Meryl Alper is an associate professor of communication studies at Northeastern University, where she researches the social and cultural implications of communication technologies, with a focus on disability and digital media, children and families’ technology use, and mobile communication. Alper is the author of Digital Youth with Disabilities (The MIT Press, 2014) and Giving Voice: Mobile Communication, Disability, and Inequality (The MIT Press, 2017), which was awarded a 2018 PROSE Award Honorable Mention from the Association of American Publishers and the 2018 Outstanding Publication in the Sociology of Disability Award from the American Sociological Association. In her research and teaching, Alper also draws on over 15 years of professional experience in educational children’s media as a researcher, strategist, and consultant with Sesame Workshop, PBS KIDS, Nickelodeon, and Disney. Prior to joining the faculty at Northeastern, Alper earned her doctoral and master’s degrees from the Annenberg School for Communication and Journalism at the University of Southern California. She also holds a bachelor’s degree in communication studies and history from Northwestern University, as well as a certificate in Early Childhood Education from UCLA.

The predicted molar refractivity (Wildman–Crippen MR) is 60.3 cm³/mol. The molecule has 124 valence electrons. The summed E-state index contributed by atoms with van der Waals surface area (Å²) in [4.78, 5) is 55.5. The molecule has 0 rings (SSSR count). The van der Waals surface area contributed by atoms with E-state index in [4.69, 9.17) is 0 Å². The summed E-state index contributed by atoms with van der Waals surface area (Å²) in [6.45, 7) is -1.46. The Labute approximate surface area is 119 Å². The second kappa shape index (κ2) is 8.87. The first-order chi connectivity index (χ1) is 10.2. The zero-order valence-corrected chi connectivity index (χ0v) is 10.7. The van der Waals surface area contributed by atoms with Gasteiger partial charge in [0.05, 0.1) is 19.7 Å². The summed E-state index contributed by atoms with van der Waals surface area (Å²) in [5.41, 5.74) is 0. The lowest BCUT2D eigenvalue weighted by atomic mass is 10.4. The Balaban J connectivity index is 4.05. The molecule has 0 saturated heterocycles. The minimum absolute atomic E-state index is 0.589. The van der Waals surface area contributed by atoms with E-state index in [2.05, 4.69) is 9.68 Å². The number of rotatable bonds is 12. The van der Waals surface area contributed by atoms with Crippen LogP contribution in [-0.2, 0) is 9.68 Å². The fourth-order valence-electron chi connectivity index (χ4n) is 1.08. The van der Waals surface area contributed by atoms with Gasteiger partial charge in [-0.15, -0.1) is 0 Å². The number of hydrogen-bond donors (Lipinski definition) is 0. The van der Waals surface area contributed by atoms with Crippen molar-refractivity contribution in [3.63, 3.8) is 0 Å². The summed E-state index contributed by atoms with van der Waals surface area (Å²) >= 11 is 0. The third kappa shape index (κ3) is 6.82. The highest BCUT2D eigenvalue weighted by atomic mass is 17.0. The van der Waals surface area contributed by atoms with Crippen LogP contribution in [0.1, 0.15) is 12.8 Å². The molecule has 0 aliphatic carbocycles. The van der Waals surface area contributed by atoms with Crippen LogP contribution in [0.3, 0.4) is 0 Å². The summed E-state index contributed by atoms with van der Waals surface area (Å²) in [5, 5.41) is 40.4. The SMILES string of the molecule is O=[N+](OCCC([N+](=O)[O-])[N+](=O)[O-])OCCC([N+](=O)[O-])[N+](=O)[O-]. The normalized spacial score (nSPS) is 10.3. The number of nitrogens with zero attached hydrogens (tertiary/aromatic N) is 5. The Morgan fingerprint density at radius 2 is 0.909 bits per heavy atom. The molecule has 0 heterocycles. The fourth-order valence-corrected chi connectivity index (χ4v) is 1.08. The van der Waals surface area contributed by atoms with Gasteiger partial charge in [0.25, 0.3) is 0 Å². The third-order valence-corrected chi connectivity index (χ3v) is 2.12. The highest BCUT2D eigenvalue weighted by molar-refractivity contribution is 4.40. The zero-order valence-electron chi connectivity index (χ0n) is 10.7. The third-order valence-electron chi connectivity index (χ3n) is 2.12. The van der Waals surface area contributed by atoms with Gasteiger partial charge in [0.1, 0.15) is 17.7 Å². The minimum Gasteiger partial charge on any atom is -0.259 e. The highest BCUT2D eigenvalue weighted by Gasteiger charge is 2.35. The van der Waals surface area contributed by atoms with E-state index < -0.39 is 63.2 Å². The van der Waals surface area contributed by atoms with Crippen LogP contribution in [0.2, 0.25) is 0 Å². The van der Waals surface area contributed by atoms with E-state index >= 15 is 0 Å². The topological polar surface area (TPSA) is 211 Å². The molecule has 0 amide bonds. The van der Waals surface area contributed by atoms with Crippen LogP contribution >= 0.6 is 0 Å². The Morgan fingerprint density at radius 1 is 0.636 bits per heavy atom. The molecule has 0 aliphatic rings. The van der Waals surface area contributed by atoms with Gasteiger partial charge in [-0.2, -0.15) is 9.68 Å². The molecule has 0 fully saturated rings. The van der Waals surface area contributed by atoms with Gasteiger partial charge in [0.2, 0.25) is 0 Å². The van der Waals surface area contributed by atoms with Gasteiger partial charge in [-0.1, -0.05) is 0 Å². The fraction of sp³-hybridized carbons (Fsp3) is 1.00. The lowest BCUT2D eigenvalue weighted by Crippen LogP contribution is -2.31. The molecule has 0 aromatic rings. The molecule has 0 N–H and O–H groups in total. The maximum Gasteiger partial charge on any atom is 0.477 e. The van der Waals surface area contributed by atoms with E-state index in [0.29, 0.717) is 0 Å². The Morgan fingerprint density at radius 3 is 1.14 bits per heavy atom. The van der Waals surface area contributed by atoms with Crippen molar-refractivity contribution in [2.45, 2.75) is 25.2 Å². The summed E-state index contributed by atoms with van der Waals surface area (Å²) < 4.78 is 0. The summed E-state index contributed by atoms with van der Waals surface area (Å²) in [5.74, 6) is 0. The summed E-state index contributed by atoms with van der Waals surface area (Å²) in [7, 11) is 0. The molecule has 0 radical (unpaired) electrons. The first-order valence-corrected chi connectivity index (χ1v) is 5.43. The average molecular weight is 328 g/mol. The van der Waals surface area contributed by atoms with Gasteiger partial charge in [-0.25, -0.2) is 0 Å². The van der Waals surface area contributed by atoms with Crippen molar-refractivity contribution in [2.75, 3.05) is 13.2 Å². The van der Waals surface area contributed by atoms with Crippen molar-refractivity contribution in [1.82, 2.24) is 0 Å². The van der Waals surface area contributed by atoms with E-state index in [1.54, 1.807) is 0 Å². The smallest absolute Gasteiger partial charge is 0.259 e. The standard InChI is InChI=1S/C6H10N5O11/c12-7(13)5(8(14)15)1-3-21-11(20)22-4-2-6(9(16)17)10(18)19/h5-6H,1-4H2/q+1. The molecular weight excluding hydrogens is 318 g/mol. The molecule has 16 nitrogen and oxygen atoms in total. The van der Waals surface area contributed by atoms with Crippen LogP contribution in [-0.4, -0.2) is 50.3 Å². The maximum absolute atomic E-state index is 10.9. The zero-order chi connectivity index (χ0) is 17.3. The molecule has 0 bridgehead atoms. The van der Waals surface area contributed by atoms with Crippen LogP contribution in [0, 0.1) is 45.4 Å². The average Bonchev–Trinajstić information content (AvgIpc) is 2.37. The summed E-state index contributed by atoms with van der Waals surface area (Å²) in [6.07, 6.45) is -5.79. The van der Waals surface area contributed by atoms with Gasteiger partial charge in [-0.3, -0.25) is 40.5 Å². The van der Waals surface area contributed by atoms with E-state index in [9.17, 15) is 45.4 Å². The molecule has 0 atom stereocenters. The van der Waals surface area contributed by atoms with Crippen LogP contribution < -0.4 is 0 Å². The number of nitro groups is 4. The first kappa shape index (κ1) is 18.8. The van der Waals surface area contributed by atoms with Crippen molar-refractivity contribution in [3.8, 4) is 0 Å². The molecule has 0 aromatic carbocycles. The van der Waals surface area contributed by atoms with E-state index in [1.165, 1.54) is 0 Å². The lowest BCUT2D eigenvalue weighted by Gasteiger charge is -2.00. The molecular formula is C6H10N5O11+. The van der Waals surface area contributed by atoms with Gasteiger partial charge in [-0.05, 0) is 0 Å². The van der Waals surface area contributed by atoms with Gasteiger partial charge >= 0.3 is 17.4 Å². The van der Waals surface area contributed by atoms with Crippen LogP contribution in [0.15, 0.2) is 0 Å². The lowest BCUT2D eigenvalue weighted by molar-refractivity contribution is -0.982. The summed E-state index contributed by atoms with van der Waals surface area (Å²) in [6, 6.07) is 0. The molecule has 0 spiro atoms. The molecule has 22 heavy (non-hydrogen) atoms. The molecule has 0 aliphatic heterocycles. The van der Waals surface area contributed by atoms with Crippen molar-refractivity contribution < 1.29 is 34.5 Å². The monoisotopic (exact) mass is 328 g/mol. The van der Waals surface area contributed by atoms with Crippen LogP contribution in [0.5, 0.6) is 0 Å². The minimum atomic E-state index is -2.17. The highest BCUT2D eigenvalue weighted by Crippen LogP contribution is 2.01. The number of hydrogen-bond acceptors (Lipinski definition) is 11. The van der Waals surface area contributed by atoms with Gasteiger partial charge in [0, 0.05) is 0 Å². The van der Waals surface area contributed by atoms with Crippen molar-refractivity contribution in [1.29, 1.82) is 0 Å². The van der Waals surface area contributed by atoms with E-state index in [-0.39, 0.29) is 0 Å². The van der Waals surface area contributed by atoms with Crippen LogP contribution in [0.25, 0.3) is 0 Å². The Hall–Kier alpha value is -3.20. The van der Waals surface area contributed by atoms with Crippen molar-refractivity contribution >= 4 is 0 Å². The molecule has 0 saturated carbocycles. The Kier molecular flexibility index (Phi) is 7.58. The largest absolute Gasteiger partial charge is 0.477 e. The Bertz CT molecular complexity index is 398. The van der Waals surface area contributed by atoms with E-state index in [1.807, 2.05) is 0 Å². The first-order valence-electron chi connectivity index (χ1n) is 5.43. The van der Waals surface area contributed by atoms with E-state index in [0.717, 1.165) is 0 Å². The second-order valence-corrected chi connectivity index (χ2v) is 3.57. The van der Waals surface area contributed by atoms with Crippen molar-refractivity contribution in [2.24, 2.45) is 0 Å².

Meryl Alper reviewed an early draft of Who’s in Charge? Information Technology and Disability Justice in the United States.